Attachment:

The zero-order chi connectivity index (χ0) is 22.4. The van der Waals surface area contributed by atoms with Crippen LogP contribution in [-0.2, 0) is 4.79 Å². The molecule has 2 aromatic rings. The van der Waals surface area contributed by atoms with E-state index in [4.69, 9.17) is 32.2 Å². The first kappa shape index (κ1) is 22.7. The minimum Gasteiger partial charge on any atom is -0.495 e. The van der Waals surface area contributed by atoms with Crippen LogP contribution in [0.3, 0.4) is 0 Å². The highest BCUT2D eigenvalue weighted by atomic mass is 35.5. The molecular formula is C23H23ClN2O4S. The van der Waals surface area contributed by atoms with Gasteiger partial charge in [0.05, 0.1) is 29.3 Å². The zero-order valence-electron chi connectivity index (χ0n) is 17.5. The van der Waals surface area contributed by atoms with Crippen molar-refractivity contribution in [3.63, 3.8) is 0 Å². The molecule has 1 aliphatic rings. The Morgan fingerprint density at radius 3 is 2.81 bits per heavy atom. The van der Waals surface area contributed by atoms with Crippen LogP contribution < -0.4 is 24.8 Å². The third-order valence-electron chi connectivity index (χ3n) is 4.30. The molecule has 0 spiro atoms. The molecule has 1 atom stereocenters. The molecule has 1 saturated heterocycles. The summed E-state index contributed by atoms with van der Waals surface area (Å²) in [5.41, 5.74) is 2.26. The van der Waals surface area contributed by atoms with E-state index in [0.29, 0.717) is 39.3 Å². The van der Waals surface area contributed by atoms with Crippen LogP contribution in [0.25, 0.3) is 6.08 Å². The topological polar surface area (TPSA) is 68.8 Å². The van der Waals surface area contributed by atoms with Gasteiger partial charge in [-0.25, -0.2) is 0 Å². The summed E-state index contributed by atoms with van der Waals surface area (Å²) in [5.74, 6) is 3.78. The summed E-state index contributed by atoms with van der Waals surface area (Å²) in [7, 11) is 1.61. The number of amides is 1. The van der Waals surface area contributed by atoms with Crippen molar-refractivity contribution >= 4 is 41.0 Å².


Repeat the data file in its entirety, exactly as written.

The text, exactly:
The zero-order chi connectivity index (χ0) is 22.4. The van der Waals surface area contributed by atoms with Crippen LogP contribution in [-0.2, 0) is 4.79 Å². The molecule has 2 aromatic rings. The van der Waals surface area contributed by atoms with E-state index in [4.69, 9.17) is 32.2 Å². The first kappa shape index (κ1) is 22.7. The minimum Gasteiger partial charge on any atom is -0.495 e. The van der Waals surface area contributed by atoms with Crippen LogP contribution in [0.3, 0.4) is 0 Å². The highest BCUT2D eigenvalue weighted by atomic mass is 35.5. The molecular formula is C23H23ClN2O4S. The van der Waals surface area contributed by atoms with Gasteiger partial charge in [0.05, 0.1) is 29.3 Å². The zero-order valence-electron chi connectivity index (χ0n) is 17.5. The van der Waals surface area contributed by atoms with Crippen molar-refractivity contribution in [3.63, 3.8) is 0 Å². The molecule has 1 aliphatic rings. The Morgan fingerprint density at radius 3 is 2.81 bits per heavy atom. The van der Waals surface area contributed by atoms with Crippen LogP contribution < -0.4 is 24.8 Å². The third-order valence-electron chi connectivity index (χ3n) is 4.30. The molecule has 0 spiro atoms. The molecule has 1 atom stereocenters. The molecule has 1 saturated heterocycles. The summed E-state index contributed by atoms with van der Waals surface area (Å²) in [5.41, 5.74) is 2.26. The van der Waals surface area contributed by atoms with E-state index in [0.29, 0.717) is 39.3 Å². The van der Waals surface area contributed by atoms with Crippen LogP contribution in [0.25, 0.3) is 6.08 Å². The topological polar surface area (TPSA) is 68.8 Å². The van der Waals surface area contributed by atoms with Gasteiger partial charge in [-0.25, -0.2) is 0 Å². The summed E-state index contributed by atoms with van der Waals surface area (Å²) in [5.74, 6) is 3.78. The summed E-state index contributed by atoms with van der Waals surface area (Å²) in [7, 11) is 1.61. The number of amides is 1. The van der Waals surface area contributed by atoms with Crippen molar-refractivity contribution >= 4 is 41.0 Å².